…the DM Energy Team has begun redeveloping the base’s strategy with high-tech solutions to meet Air Force wide mandates in four areas: new technology, strategic partnerships, energy awareness, and focus on the basics. With innovation and energy consciousness in every Airman’s life, we can meet the Air Force goal to “Think green, build green, and fly blue.”

It’s also worth noting that Davis-Monthan is one of those military facilities transitioning out of coal power and into renewable energy than to natural gas from fossil sources (Fort Drum in New York is another recent example).

Follow me on Twitter and Google+.

Keep up with all the latest clean tech news from CleanTechnica: subscribe to our newsletter.

Have a tip for CleanTechnica? Want to advertise? Want to suggest a guest for our CleanTech Talk podcast? Contact us here.
I don't like paywalls. You don't like paywalls. Who likes paywalls? Here at CleanTechnica, we implemented a limited paywall for a while, but it always felt wrong — and it was always tough to decide what we should put behind there. In theory, your most exclusive and best content goes behind a paywall. But then fewer people read it!! So, we've decided to completely nix paywalls here at CleanTechnica. But...
Like other media companies, we need reader support! If you support us, please chip in a bit monthly to help our team write, edit, and publish 15 cleantech stories a day!
Thank you!

CleanTechnica uses affiliate links. See our policy here.

Tina Casey

Tina specializes in advanced energy technology, military sustainability, emerging materials, biofuels, ESG and related policy and political matters. Views expressed are her own. Follow her on LinkedIn, Threads, or Bluesky.

Tina Casey has 3137 posts and counting. See all posts by Tina Casey

5 thoughts on “US Air Force Scores Biggest Ever Military Solar Power Plant

  • Does anyone know of a link(s) to total Army/Navy/Air/Marines install PV/Wind? Now that is a competition I can get behind! I know its a moving target.

  • The solar project will save $500,000 per year.
    The pity is that the interest on the $35 million borrowed to BUILD the plant is $1.6 MILLION per year, providing a net loss to the taxpayers of over $1 million per year.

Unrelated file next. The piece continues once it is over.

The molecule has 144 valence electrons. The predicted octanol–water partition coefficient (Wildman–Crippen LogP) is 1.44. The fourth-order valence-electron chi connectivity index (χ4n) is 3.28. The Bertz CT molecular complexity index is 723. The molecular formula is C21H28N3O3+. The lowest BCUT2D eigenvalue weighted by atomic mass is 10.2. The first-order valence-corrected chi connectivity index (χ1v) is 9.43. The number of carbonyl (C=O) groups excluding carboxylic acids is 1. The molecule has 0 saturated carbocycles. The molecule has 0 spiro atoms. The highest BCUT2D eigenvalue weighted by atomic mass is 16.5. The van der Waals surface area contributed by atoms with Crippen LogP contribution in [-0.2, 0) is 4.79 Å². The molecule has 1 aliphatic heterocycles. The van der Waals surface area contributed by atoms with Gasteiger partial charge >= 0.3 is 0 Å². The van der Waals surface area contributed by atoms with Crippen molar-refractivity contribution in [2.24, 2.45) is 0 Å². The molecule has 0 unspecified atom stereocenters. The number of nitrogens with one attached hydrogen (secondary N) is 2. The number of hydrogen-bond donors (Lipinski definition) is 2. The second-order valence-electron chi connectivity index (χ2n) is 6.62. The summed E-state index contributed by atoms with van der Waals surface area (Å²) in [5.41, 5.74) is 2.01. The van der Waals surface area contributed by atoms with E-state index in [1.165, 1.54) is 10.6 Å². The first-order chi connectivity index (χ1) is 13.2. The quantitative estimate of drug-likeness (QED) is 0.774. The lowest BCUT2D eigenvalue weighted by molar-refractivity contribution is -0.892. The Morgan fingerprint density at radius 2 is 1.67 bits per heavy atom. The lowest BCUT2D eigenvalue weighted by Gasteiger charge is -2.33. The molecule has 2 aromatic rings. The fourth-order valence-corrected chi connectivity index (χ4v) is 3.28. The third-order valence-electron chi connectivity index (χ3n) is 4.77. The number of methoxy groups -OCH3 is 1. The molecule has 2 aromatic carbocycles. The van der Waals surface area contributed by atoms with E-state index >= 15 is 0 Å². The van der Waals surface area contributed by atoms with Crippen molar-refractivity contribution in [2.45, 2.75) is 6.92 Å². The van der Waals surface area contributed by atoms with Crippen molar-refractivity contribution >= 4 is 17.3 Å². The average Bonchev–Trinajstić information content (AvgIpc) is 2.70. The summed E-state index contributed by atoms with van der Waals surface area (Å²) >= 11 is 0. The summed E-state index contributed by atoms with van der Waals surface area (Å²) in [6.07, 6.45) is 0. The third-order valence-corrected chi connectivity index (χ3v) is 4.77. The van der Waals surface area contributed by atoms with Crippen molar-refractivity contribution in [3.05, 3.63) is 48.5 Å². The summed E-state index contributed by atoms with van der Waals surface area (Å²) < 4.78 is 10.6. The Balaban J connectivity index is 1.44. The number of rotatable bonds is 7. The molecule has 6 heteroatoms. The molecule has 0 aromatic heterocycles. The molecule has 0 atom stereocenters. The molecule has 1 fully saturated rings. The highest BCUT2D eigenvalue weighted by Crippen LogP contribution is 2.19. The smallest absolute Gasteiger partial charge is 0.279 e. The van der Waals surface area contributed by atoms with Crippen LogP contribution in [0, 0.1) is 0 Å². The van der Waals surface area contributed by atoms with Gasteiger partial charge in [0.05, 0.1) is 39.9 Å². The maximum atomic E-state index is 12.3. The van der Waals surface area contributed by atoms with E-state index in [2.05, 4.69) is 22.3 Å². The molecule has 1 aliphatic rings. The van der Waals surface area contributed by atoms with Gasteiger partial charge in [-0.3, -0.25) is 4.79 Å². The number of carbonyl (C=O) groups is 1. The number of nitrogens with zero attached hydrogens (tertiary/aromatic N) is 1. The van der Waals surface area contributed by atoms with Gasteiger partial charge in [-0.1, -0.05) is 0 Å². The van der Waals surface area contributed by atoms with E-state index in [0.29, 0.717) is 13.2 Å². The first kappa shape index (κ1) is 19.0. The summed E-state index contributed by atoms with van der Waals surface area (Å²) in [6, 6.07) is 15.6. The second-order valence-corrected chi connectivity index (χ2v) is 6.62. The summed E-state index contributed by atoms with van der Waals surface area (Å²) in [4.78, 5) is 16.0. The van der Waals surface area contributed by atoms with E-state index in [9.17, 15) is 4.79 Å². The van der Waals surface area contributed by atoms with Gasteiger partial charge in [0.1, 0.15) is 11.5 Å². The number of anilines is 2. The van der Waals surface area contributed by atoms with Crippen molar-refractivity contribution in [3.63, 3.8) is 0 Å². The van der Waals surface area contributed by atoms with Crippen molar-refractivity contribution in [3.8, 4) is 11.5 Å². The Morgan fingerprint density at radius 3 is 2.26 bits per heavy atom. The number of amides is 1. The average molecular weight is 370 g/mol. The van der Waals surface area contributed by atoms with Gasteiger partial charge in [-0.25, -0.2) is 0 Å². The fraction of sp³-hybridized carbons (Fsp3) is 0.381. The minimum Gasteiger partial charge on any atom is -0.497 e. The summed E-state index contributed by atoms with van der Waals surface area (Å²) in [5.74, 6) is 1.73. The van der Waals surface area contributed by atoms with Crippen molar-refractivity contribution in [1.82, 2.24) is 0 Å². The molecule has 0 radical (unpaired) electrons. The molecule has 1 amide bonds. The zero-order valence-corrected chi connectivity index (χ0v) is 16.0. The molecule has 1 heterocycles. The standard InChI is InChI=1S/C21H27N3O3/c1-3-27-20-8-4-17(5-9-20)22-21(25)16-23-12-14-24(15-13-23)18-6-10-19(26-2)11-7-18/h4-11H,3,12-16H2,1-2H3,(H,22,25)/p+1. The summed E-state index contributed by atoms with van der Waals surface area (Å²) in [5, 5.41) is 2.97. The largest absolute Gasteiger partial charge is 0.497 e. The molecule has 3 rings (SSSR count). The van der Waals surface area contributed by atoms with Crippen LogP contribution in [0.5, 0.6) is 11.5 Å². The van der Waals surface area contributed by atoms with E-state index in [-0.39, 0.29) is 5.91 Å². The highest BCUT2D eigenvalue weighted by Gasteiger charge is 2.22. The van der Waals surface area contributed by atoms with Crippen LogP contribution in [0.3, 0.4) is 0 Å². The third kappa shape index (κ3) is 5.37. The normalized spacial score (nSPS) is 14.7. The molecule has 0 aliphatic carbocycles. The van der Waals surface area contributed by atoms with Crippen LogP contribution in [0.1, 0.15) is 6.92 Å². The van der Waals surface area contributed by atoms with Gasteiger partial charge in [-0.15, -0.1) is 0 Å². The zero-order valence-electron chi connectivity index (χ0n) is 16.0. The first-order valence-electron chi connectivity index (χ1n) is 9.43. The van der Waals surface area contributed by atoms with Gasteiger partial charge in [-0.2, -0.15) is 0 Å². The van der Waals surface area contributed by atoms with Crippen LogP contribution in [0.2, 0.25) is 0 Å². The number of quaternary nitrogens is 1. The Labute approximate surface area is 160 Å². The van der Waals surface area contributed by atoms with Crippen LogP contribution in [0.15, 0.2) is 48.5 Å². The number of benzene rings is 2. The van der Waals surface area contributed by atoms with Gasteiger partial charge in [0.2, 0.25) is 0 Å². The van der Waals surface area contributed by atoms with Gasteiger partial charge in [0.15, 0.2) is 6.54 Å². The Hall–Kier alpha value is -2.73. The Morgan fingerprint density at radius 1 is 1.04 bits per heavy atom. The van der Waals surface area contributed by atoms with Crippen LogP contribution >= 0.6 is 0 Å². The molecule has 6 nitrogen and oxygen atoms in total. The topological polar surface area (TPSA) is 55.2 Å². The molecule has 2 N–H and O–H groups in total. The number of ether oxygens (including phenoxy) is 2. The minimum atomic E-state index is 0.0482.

But hey, it’s other people’s money, right greens?

    • You missed the bit where it’s a power purchase agreement, and tax payers aren’t on the hook for a dime. They just have to buy the power at below market rates.

    • Not sure what Arizona electricity cost is, but 10 cents a kilowatt hour is always good for roughing(unless your in Hawaii, then times by 3 or 4;-).
      Not sure where you got the 35 million, but for a 16 MW array, that works out to a little over 2 dollars a watt installed(sounds about right for the US).
      Assuming that the sun shines 5 hours a day, 20 days a month, that works out to 100 times the base output each month.
      So back to the 16MW array, it will produce around 1.6GWH(16mwx100h) of electricity a month. At 10 cents a kwh, that would be about 160 thousand a month or almost 2 million a year.
      Using your 30 year life time, that would mean they would produce around 60 Million dollars of electricity.

    • Please explain why your children will have to pay the trillions back. Britons are stil servicing the perpetual debt – consol – issued by the governments of Pitt and Liverpool to defeat Napoleon. They are little the worse for it. As long as the debt rises slower than GDP on average, the debt burden declines even as the nominal total debt rises to eye-popping levels. To solve the alleged ebtproblem, all you need to do is raise taxes a little once the economy has fully recovered. Bill Clinton did precisely that.

Comments are closed.